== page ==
It is also worth noting that the European Commission (EC) announced last month its decision to include DVB-H in its Official Journal (list of standards). However, the press release issued by the EC overstates the significance of this decision. The fact remains that DVB-H can only be listed as a non-mandatory standard in the Official Journal and this does not exclude other mobile broadcast technologies from competing in the European Union. This decision leaves room for additional mobile TV standards to be adopted by EU Member States and ensures that the market can decide which technologies will ultimately prevail. This is in line with the Transportation, Telecommunications & Energy Council’s (TTE) conclusions, as published in November 2007, which called on the EC to uphold a technology-neutral stance on mobile TV standards.
Qualcomm has been actively following the digital dividend and mobile TV developments in Europe. In addition, Qualcomm and British Sky Broadcasting Limited (BSkyB) conducted two joint technical trials of the MediaFLO System in the United Kingdom.
Recording Industry Association NZ (http://www.mch.govt.nz/publications/digital-tv/submissions/RecordingIndustryAssocofNZ.pdf):
10. When considering regulations for broadcasting and other types of transmission to the public in this digital environment, it is important that consideration is given not only to standards of content being transmitted, but also to whether or not the content infringes copyright.
11. The problem of unauthorized digital downloading and file sharing of music is the single greatest issue for the future of the recording industry, musicians and songwriters alike. The availability of musinc online for free is crippling the full development of a legiitimate digital market.
14. Much of this decline [of CD sales] locally and internationally is due to systematic infringement of copyright by individuals sharing music via on-line peer to peer ("P2P") networks on internet services controlled by ISPs.
16. Until recently, ISPs have played little role in protecting copyrighted content on the internet and copyright theft has been allowed to run rampand on their networks.In the case of infringement via P2P networks, ISPs so far have stood by, allowing a mass devaluation of copyrighted music.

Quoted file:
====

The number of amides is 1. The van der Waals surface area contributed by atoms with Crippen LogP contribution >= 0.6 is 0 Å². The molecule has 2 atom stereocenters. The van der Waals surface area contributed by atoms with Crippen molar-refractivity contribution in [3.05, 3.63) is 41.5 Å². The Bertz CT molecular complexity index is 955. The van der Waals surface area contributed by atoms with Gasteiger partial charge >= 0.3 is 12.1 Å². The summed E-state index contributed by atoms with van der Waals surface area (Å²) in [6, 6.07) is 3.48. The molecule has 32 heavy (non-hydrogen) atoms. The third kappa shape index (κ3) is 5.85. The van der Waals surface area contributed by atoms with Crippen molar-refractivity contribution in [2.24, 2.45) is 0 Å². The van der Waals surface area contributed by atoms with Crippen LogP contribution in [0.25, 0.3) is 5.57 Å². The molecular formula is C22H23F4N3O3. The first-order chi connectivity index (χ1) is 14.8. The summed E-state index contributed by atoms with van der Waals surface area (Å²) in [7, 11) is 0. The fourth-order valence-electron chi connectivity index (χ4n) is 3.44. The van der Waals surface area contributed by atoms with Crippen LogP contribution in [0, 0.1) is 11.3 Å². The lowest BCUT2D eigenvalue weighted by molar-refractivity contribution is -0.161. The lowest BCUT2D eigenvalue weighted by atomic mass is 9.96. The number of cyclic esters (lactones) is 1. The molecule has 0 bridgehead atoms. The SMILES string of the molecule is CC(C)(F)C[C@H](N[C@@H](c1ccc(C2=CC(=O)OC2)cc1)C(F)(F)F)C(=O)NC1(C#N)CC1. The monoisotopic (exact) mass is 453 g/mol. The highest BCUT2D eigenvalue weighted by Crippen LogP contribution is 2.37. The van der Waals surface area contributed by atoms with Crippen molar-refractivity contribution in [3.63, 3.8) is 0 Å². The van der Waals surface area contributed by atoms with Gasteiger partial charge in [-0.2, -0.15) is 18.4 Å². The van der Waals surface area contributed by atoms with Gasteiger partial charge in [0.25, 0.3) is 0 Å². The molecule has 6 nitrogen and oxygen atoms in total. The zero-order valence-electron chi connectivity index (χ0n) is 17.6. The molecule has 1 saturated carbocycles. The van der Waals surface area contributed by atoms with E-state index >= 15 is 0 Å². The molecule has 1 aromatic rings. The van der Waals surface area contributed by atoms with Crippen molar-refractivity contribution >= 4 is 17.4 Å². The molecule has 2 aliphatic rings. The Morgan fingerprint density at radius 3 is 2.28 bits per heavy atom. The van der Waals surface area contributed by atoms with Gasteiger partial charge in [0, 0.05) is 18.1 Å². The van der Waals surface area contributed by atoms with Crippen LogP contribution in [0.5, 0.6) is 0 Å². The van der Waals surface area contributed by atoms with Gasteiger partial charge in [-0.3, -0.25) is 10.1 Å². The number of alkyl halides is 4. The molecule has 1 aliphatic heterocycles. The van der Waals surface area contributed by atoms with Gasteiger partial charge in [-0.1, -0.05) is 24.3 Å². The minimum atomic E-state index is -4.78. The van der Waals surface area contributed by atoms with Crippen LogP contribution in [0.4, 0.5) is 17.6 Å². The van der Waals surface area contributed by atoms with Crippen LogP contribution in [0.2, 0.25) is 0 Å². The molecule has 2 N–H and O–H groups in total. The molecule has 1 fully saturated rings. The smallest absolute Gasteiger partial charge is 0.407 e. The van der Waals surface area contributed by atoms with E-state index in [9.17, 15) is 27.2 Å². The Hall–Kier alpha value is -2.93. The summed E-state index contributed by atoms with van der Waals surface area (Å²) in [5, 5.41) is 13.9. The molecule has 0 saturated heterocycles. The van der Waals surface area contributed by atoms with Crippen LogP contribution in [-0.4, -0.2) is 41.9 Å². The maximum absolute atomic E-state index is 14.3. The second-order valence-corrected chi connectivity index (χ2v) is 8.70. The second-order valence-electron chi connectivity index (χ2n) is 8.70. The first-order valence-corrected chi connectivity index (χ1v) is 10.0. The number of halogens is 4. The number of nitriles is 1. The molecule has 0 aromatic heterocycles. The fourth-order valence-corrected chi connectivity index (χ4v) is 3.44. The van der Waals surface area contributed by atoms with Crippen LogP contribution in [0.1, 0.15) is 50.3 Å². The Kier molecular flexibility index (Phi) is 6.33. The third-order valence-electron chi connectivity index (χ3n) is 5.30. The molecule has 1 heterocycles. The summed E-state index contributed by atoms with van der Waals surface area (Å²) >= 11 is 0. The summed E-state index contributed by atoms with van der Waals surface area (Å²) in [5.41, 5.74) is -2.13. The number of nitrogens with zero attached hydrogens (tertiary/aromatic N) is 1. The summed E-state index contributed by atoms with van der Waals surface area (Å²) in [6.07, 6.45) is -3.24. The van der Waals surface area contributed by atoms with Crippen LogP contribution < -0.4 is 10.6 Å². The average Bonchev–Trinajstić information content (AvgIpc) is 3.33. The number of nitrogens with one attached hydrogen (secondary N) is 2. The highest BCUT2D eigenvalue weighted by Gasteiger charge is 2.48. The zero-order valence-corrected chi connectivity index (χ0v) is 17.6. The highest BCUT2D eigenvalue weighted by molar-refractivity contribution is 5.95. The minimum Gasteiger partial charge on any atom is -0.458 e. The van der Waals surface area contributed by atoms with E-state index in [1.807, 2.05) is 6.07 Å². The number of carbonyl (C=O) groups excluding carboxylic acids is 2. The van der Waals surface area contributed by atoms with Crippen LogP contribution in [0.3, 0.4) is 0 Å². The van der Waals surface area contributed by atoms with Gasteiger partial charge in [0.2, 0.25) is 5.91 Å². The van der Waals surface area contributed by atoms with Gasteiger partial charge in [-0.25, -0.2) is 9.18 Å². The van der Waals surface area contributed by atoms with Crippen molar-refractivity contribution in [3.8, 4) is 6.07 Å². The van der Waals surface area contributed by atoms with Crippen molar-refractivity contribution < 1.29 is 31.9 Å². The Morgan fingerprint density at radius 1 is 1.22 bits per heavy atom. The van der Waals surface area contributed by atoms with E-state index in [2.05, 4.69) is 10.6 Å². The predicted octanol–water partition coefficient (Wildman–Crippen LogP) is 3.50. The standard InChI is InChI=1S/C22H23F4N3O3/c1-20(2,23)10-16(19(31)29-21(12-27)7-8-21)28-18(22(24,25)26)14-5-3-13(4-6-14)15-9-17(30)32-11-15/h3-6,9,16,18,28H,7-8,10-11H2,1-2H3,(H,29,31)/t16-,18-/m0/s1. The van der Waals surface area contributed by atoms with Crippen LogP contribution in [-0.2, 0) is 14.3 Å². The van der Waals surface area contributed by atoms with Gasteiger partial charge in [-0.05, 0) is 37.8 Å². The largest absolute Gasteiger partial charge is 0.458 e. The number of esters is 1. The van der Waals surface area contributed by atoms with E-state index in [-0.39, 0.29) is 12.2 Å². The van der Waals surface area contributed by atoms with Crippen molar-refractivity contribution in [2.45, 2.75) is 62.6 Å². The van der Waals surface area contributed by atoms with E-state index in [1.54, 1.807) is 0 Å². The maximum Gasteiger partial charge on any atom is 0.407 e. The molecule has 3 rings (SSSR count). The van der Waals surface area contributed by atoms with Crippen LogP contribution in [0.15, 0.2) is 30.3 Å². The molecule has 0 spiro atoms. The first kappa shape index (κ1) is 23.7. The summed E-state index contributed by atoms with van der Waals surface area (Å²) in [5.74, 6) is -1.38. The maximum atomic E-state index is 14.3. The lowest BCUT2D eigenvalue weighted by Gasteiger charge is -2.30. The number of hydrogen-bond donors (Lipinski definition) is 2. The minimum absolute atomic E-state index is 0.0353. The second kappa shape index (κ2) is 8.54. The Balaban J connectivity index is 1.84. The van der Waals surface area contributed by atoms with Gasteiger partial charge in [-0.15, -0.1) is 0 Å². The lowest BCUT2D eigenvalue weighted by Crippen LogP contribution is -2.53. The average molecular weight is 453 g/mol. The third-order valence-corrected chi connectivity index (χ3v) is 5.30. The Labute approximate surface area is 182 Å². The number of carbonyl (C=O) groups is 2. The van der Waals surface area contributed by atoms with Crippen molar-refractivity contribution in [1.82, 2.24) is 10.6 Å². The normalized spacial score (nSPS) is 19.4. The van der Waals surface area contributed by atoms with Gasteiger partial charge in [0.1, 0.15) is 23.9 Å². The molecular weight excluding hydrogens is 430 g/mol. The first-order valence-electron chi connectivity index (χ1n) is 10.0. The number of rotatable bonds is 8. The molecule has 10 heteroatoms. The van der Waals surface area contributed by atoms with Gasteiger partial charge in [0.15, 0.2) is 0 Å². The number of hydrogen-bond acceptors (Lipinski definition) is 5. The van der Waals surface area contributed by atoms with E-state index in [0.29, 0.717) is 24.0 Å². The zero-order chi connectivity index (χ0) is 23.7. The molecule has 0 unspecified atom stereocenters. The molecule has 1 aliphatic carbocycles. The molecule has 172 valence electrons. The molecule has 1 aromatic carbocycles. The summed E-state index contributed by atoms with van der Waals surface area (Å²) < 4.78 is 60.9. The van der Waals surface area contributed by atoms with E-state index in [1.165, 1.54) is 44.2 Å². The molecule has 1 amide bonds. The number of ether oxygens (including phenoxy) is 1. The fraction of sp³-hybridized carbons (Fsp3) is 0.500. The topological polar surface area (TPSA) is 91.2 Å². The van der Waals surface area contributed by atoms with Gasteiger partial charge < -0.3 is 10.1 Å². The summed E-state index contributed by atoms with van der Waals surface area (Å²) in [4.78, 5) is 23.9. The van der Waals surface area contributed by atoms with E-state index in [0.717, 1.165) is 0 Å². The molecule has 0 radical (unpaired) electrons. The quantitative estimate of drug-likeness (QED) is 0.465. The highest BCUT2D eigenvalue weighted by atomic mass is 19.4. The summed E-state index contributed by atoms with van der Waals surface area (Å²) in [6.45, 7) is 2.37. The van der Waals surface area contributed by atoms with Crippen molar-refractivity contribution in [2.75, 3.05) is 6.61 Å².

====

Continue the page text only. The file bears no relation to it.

Telecom New Zealand (http://www.mch.govt.nz/publications/digital-tv/submissions/TelecomNZ(A).pdf):
We effectively provide open access to our network.
Vodafone New Zealand (http://www.mch.govt.nz/publications/digital-tv/submissions/Vodafone.pdf):
17. Consumer demand for “free” content has changed the revenue model and forever altered the role of the telecommunications platform provider as a gatekeeper. Content is moving from a closed walled garden, pay per event or subscription model, to a model where it is accessible for the cost of data with the ability to follow links to the internet.
41. Any attempt to impose standards on blogs and user generated content would be anathema to the network users. It poses threats to the right to free expression and contemporary forms of communication. An increasingly aware internet audience, supported by a programme of media literacy, is capable of determining between fact and opinion and moderating unsavoury content.
50. [Illegal File Sharing and Peer-to-Peer Networks] is not a matter for additional regulation, but one which could be dealt with by the Copyright Act 1994. Changes in technology and business models are altering the way in which peer-to-peer networks are being used, in many instances quite legitimately4. Vodafone notes the recent development of the BBC’s iplayer services as one example5. While assuming responsibility for its own network, Vodafone would resist attempts such as those in the United States and Europe to have it “police” the internet.
Oh, the irony of the comments...